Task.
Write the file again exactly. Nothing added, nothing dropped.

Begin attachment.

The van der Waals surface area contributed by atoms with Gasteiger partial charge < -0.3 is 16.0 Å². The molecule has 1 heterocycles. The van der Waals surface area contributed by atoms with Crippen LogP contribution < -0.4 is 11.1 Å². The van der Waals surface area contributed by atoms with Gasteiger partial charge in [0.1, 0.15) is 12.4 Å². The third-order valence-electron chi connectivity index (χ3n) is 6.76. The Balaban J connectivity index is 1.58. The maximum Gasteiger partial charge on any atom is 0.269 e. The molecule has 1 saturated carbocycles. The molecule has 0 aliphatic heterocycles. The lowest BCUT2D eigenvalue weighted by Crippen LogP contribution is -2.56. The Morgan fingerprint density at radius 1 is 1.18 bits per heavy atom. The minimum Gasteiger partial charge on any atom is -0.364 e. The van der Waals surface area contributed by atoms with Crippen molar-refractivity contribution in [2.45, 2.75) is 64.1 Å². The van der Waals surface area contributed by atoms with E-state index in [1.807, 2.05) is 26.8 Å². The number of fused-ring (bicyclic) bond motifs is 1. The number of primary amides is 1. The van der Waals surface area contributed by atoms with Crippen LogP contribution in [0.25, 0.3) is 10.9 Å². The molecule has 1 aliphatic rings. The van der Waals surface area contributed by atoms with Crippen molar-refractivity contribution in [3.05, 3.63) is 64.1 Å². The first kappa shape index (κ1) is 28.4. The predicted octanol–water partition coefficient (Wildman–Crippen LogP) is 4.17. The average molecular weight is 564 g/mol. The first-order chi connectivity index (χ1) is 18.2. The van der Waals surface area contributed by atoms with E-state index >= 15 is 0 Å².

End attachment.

The van der Waals surface area contributed by atoms with Gasteiger partial charge < -0.3 is 16.0 Å². The molecule has 1 heterocycles. The van der Waals surface area contributed by atoms with Crippen LogP contribution < -0.4 is 11.1 Å². The van der Waals surface area contributed by atoms with Gasteiger partial charge in [0.1, 0.15) is 12.4 Å². The third-order valence-electron chi connectivity index (χ3n) is 6.76. The Balaban J connectivity index is 1.58. The maximum Gasteiger partial charge on any atom is 0.269 e. The molecule has 1 saturated carbocycles. The molecule has 0 aliphatic heterocycles. The lowest BCUT2D eigenvalue weighted by Crippen LogP contribution is -2.56. The Morgan fingerprint density at radius 1 is 1.18 bits per heavy atom. The minimum Gasteiger partial charge on any atom is -0.364 e. The van der Waals surface area contributed by atoms with Crippen molar-refractivity contribution in [2.45, 2.75) is 64.1 Å². The van der Waals surface area contributed by atoms with E-state index in [1.807, 2.05) is 26.8 Å². The number of fused-ring (bicyclic) bond motifs is 1. The number of primary amides is 1. The van der Waals surface area contributed by atoms with Crippen LogP contribution in [0.25, 0.3) is 10.9 Å². The molecule has 1 aliphatic rings. The van der Waals surface area contributed by atoms with Crippen molar-refractivity contribution in [3.05, 3.63) is 64.1 Å². The first kappa shape index (κ1) is 28.4. The predicted octanol–water partition coefficient (Wildman–Crippen LogP) is 4.17. The average molecular weight is 564 g/mol. The first-order chi connectivity index (χ1) is 18.2. The van der Waals surface area contributed by atoms with E-state index >= 15 is 0 Å².